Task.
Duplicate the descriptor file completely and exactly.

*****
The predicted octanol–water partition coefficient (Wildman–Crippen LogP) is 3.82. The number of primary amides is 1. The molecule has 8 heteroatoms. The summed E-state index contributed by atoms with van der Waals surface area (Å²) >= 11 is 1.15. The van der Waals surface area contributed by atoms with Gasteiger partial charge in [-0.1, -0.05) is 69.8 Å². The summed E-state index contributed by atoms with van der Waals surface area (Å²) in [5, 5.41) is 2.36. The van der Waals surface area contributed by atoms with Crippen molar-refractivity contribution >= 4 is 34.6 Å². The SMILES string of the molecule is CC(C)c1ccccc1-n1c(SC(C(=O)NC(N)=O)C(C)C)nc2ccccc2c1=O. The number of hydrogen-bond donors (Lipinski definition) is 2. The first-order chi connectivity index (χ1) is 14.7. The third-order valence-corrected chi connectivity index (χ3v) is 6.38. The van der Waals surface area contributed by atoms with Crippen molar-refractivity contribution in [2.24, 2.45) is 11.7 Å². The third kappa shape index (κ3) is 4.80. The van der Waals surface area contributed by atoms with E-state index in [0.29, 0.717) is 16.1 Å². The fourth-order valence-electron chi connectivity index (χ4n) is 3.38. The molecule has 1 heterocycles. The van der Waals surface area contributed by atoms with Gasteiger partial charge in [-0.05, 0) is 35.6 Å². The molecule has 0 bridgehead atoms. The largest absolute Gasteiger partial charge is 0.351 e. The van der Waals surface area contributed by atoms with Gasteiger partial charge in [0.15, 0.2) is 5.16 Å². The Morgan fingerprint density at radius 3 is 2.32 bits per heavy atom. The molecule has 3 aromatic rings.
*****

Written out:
The predicted octanol–water partition coefficient (Wildman–Crippen LogP) is 3.82. The number of primary amides is 1. The molecule has 8 heteroatoms. The summed E-state index contributed by atoms with van der Waals surface area (Å²) >= 11 is 1.15. The van der Waals surface area contributed by atoms with Gasteiger partial charge in [-0.1, -0.05) is 69.8 Å². The summed E-state index contributed by atoms with van der Waals surface area (Å²) in [5, 5.41) is 2.36. The van der Waals surface area contributed by atoms with Crippen molar-refractivity contribution >= 4 is 34.6 Å². The SMILES string of the molecule is CC(C)c1ccccc1-n1c(SC(C(=O)NC(N)=O)C(C)C)nc2ccccc2c1=O. The number of hydrogen-bond donors (Lipinski definition) is 2. The first-order chi connectivity index (χ1) is 14.7. The third-order valence-corrected chi connectivity index (χ3v) is 6.38. The van der Waals surface area contributed by atoms with Crippen molar-refractivity contribution in [2.24, 2.45) is 11.7 Å². The third kappa shape index (κ3) is 4.80. The van der Waals surface area contributed by atoms with E-state index in [0.29, 0.717) is 16.1 Å². The fourth-order valence-electron chi connectivity index (χ4n) is 3.38. The molecule has 1 heterocycles. The van der Waals surface area contributed by atoms with Gasteiger partial charge in [-0.05, 0) is 35.6 Å². The molecule has 0 bridgehead atoms. The largest absolute Gasteiger partial charge is 0.351 e. The van der Waals surface area contributed by atoms with Gasteiger partial charge in [0.15, 0.2) is 5.16 Å². The Morgan fingerprint density at radius 3 is 2.32 bits per heavy atom. The molecule has 3 aromatic rings.